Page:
Open-source trading software? Are we insane?

The Black-Scholes formula is not a secret.

If you don’t believe me, you can read the formula, the original paper, or a tutorial. You can even buy the t-shirt. (OK, I created that one to make a point). An algorithm to compute a price using the Black-Scholes formula is not even a secret. You can get implementations in many languages, and you can read papers about how to make them better. Because it’s not a secret, getting it right will not make you a better trader. Getting it wrong, however, may make you a lot worse. And poorer. Knowing how to use it appropriately (and keeping that knowledge secret) is how you make enough money to buy your own Caribbean island.

When I need to calculate partial derivatives on European options, I feel much better about entrusting that task to the open source QuantLIB library than using a closed source tool because I can assure myself of its correctness by looking at the code. More important, the phalanx of PhDs and C++ wizards that make up the QuantLIB community can attest to its correctness. The world of finance is starting to understand this proposition. Notably, the QuickFIX project and the newer QuickFIX/J project have been successful in providing high-quality implementations of the widely-used FIX protocol. Noting those successes, we believe the open source model has much more to offer.

For these and many other reasons, we here at Marketcetera are building out open-source infrastructure for the finance and trading industries, providing open implementations of the non-secret algorithms and features, allowing you to focus on the secret pieces that drive your business. We will use this space to keep you posted on our progress and on the growing role of open-source software in finance.

13 thoughts on “Open-source trading software? Are we insane?

  1. I completely concur after having supported widely disparate trading systems for a single group. I hope I could contribute to your noble efforts.

  2. Vamsi,
    Thanks a lot for your interest. The best way to contribute is to download the Marketcetera platform and use it, and to submit bugs and feature requests.
    We would love for you to contribute to code as well, of course – so take a look at our contributions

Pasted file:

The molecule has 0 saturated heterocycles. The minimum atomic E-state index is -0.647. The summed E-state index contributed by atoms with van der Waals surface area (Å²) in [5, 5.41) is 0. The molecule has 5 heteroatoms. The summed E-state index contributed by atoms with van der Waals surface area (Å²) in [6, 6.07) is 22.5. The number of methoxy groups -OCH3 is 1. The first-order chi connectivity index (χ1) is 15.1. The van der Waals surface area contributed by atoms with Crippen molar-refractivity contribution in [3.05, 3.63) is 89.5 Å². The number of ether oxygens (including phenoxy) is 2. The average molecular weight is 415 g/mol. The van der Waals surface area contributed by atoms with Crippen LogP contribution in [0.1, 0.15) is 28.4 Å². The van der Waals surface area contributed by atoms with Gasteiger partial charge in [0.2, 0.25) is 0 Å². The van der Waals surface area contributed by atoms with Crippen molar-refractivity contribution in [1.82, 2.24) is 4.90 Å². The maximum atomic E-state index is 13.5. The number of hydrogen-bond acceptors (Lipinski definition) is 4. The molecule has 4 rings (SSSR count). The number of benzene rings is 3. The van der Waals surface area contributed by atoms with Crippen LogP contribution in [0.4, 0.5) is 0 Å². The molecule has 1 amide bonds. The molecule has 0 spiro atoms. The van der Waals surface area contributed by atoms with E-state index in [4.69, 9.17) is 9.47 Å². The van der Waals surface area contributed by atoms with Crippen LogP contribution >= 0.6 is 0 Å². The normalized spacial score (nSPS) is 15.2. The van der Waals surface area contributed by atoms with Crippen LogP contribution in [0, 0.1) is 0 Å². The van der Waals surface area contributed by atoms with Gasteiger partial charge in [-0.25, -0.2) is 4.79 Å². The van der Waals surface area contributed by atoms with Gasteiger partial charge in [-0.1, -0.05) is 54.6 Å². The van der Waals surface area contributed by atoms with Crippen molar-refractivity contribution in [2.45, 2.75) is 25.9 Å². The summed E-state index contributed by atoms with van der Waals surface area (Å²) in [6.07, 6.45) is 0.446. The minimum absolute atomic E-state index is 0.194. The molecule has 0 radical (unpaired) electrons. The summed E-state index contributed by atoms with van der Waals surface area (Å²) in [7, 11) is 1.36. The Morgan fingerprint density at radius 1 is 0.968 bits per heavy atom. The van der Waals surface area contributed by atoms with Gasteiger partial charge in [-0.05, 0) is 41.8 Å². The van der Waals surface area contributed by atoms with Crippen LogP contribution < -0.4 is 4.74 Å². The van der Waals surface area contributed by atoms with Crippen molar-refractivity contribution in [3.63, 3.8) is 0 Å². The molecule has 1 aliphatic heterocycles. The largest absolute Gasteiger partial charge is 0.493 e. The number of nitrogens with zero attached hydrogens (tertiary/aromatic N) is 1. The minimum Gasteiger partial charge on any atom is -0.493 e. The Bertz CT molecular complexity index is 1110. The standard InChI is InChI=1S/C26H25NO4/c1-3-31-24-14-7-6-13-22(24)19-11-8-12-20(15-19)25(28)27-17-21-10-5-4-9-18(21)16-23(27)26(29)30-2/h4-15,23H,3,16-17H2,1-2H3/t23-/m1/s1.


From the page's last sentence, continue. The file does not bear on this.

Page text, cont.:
page to see what interests you.

  3. interesting idea. Why did you choose the more restrictive GPL, as the open source license, instead of MPL, lGPL etc., licenses that allows linking to your code without causing the parent code to become open sourced as well?

  4. John, thanks for your interest. The clause you are referring to in the GPL (v2) of course only applies if you are redistributing the code. Using the code in-house to do real trading does not subject you to these terms. Therefore we think that the license will not be very restrictive for the vast majority of users. For those who need redistribution rights, we will be offering other licensing options in the future in addition to the GPL.

  5. What is interesting is how are you planning to generate revenue from marketcetera. Support and consultancy? Any way this is the coolest development on the byside technology front.

    Suminda Sirinth Salpitikorala Dharmasena

  6. Sirinath,

    Thanks for the kind words. You are correct – we currently provide both support and professional services (and custom implementations) for the Marketcetera Platform. We’ll be offering additional value-added services on top of the platform in the future as well, and plan to derive revenue from these offerings.

  7. Pingback: UAL: The Balance Between Efficiency and Confirmation « Marketcetera Platform Blog

    • Nelson, apologies for the frustration. Registering to download software is a fairly standard process with a lot of commercial open source companies, such as MuleSource.
      Asking our community to register helps us with making our product better – it helps us track the number of downloads, and helps us see which features are more interesting and useful, and allows the community to engage in a better way.
      Apologies for making your Marketcetera experience more frustrating, but it does help us build a much better product if we know who is using it and why. It makes it easier for us to involve the community in future feature development, in helping us prioritize the features on the roadmap, etc.

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